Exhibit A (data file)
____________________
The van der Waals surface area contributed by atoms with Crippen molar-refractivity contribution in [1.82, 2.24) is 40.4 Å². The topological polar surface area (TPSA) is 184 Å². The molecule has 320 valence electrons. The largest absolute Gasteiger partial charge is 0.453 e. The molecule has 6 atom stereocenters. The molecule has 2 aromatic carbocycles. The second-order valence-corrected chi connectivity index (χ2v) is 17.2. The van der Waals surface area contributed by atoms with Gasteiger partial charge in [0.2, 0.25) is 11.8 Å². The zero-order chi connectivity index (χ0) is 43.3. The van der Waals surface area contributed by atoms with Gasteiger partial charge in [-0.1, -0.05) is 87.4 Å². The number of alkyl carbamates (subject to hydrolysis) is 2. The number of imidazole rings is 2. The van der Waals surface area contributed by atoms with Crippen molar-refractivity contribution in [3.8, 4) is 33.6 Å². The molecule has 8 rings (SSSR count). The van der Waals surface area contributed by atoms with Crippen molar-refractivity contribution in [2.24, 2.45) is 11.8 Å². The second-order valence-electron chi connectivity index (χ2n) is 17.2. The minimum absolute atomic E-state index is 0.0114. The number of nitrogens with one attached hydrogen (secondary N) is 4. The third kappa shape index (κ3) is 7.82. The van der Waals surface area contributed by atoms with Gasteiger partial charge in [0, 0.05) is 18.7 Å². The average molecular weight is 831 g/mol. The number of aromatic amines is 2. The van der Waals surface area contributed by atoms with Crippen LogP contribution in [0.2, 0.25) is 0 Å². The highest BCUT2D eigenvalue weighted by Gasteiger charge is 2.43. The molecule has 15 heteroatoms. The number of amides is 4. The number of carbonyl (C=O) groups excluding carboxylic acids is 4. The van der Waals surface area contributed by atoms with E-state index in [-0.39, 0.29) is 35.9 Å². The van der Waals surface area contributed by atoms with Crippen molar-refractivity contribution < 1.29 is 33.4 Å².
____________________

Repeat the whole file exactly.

The van der Waals surface area contributed by atoms with Crippen molar-refractivity contribution in [1.82, 2.24) is 40.4 Å². The topological polar surface area (TPSA) is 184 Å². The molecule has 320 valence electrons. The largest absolute Gasteiger partial charge is 0.453 e. The molecule has 6 atom stereocenters. The molecule has 2 aromatic carbocycles. The second-order valence-corrected chi connectivity index (χ2v) is 17.2. The van der Waals surface area contributed by atoms with Gasteiger partial charge in [0.2, 0.25) is 11.8 Å². The zero-order chi connectivity index (χ0) is 43.3. The van der Waals surface area contributed by atoms with Gasteiger partial charge in [-0.1, -0.05) is 87.4 Å². The number of alkyl carbamates (subject to hydrolysis) is 2. The number of imidazole rings is 2. The van der Waals surface area contributed by atoms with Crippen molar-refractivity contribution in [3.8, 4) is 33.6 Å². The molecule has 8 rings (SSSR count). The van der Waals surface area contributed by atoms with Crippen molar-refractivity contribution in [2.24, 2.45) is 11.8 Å². The second-order valence-electron chi connectivity index (χ2n) is 17.2. The minimum absolute atomic E-state index is 0.0114. The number of nitrogens with one attached hydrogen (secondary N) is 4. The third kappa shape index (κ3) is 7.82. The van der Waals surface area contributed by atoms with Gasteiger partial charge in [0, 0.05) is 18.7 Å². The average molecular weight is 831 g/mol. The number of aromatic amines is 2. The van der Waals surface area contributed by atoms with Crippen LogP contribution in [0.2, 0.25) is 0 Å². The highest BCUT2D eigenvalue weighted by Gasteiger charge is 2.43. The molecule has 15 heteroatoms. The number of amides is 4. The number of carbonyl (C=O) groups excluding carboxylic acids is 4. The van der Waals surface area contributed by atoms with E-state index in [-0.39, 0.29) is 35.9 Å². The van der Waals surface area contributed by atoms with Crippen molar-refractivity contribution < 1.29 is 33.4 Å².